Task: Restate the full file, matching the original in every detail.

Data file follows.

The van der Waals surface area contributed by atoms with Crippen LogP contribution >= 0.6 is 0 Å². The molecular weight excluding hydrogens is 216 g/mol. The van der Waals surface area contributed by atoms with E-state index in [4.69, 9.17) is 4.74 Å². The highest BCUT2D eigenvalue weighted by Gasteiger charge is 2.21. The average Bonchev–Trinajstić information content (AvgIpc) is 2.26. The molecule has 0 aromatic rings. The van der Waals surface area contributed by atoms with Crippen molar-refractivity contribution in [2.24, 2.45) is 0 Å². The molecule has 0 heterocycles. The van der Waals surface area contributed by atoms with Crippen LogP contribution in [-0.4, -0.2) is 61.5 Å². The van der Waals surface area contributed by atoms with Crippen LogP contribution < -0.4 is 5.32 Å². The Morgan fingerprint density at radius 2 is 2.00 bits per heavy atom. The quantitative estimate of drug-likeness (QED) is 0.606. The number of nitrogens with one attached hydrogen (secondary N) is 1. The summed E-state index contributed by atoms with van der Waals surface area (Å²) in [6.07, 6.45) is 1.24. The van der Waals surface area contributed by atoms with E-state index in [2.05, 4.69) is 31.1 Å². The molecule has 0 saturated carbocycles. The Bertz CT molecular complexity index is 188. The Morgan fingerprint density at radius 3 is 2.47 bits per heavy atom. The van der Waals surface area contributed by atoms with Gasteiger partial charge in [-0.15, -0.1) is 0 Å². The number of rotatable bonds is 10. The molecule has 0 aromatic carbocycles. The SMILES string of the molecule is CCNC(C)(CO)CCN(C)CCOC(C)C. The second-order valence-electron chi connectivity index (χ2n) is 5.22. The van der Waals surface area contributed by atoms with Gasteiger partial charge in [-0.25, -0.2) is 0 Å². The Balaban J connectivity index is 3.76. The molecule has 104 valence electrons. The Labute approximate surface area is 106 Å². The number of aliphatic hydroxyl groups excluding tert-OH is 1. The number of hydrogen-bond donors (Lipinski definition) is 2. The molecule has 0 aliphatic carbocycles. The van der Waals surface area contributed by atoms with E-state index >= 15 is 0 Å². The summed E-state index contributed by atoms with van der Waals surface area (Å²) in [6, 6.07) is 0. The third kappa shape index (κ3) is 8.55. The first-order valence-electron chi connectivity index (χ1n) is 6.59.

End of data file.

The van der Waals surface area contributed by atoms with Crippen LogP contribution >= 0.6 is 0 Å². The molecular weight excluding hydrogens is 216 g/mol. The van der Waals surface area contributed by atoms with E-state index in [4.69, 9.17) is 4.74 Å². The highest BCUT2D eigenvalue weighted by Gasteiger charge is 2.21. The average Bonchev–Trinajstić information content (AvgIpc) is 2.26. The molecule has 0 aromatic rings. The van der Waals surface area contributed by atoms with Crippen molar-refractivity contribution in [2.24, 2.45) is 0 Å². The molecule has 0 heterocycles. The van der Waals surface area contributed by atoms with Crippen LogP contribution in [-0.4, -0.2) is 61.5 Å². The van der Waals surface area contributed by atoms with Crippen LogP contribution < -0.4 is 5.32 Å². The Morgan fingerprint density at radius 2 is 2.00 bits per heavy atom. The quantitative estimate of drug-likeness (QED) is 0.606. The number of nitrogens with one attached hydrogen (secondary N) is 1. The summed E-state index contributed by atoms with van der Waals surface area (Å²) in [6.07, 6.45) is 1.24. The van der Waals surface area contributed by atoms with E-state index in [2.05, 4.69) is 31.1 Å². The molecule has 0 saturated carbocycles. The Bertz CT molecular complexity index is 188. The Morgan fingerprint density at radius 3 is 2.47 bits per heavy atom. The van der Waals surface area contributed by atoms with Gasteiger partial charge in [-0.15, -0.1) is 0 Å². The number of rotatable bonds is 10. The molecule has 0 aromatic carbocycles. The SMILES string of the molecule is CCNC(C)(CO)CCN(C)CCOC(C)C. The second-order valence-electron chi connectivity index (χ2n) is 5.22. The van der Waals surface area contributed by atoms with Gasteiger partial charge in [-0.25, -0.2) is 0 Å². The Balaban J connectivity index is 3.76. The molecule has 104 valence electrons. The Labute approximate surface area is 106 Å². The number of aliphatic hydroxyl groups excluding tert-OH is 1. The number of hydrogen-bond donors (Lipinski definition) is 2. The molecule has 0 aliphatic carbocycles. The van der Waals surface area contributed by atoms with E-state index >= 15 is 0 Å². The summed E-state index contributed by atoms with van der Waals surface area (Å²) in [6, 6.07) is 0. The third kappa shape index (κ3) is 8.55. The first-order valence-electron chi connectivity index (χ1n) is 6.59.